If a bird in the hand is worth two in the bush, how much is a bird in a bush worth? In my garden, the answer’s 11.

Sometime between Christmas and New Year, one of my two featherball Silkie hens (nicknamed Sage and Onion) went broody and made a nest for herself under, appropriately, the silk tree (Albizia julibrissin) at the far end of our lawn. She’s now sitting on 11 eggs.

At first I thought Onion was just a bit dopey. She’d never even met a rooster, so there was no hope that any of the eggs would hatch.

Or so I thought. But Sage (pictured) has now started crowing. A lot. I suspect he/she has a lot to crow about, having deviously avoided detection by pretending to be a girl for the past six months. But the wattle and comb are a dead giveaway now.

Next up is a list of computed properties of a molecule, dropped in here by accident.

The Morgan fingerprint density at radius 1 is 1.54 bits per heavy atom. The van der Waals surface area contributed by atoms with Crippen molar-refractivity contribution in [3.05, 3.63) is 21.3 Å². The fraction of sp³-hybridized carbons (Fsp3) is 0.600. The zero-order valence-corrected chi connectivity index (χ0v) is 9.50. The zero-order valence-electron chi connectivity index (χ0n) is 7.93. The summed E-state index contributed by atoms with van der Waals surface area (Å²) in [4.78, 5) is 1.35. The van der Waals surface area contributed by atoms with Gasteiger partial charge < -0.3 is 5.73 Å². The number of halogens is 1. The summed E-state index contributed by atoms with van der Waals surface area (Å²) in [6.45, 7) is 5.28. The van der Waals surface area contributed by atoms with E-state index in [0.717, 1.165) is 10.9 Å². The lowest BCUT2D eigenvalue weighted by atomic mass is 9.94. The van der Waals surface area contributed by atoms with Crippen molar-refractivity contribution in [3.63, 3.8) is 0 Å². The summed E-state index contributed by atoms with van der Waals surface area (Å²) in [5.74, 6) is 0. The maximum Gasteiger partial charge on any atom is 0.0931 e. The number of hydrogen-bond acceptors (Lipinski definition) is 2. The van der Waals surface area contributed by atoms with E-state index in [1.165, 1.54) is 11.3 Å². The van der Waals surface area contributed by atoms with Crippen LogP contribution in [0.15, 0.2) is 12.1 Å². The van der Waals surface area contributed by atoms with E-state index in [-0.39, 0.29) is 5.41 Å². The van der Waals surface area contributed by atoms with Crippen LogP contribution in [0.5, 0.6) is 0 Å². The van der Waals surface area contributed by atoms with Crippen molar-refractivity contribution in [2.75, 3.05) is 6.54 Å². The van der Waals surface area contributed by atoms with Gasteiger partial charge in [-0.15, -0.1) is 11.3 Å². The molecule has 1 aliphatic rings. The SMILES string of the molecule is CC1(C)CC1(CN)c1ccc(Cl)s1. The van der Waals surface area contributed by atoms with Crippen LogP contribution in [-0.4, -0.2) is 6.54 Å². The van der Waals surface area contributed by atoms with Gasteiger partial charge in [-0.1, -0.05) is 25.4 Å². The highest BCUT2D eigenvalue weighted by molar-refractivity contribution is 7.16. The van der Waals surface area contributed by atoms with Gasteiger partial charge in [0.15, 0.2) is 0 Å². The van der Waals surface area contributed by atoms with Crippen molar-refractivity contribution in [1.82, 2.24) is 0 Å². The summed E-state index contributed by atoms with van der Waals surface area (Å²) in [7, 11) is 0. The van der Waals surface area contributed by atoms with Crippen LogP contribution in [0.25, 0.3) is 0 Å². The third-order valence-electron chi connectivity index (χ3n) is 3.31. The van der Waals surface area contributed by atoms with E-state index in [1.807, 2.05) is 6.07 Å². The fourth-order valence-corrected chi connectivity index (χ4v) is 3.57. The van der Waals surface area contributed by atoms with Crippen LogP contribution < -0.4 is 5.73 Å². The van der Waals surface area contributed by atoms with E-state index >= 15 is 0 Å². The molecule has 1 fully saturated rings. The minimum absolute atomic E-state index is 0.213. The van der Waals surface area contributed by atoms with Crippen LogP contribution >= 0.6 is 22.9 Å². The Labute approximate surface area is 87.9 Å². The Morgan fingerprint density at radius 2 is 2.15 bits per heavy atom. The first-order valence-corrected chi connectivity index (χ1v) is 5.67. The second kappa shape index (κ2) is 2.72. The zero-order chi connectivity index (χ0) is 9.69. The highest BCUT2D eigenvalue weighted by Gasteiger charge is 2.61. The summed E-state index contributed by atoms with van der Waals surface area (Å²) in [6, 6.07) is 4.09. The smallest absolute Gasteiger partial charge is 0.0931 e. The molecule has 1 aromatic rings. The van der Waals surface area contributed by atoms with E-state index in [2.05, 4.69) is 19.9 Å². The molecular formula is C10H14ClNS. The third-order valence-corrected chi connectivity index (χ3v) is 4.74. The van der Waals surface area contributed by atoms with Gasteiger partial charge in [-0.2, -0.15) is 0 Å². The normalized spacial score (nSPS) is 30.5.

I couldn’t be a prouder parent. I love the idea of a whole flock of fluffy-headed Silkies running around on my wedding day. But what an unexpected dilemma it has caused. The far corner of my previously perfect lawn is starting to die off. Why? Because we’ve had to shift the irrigation sprinkler nozzle to stop it spraying the blimmin’ broody chicken.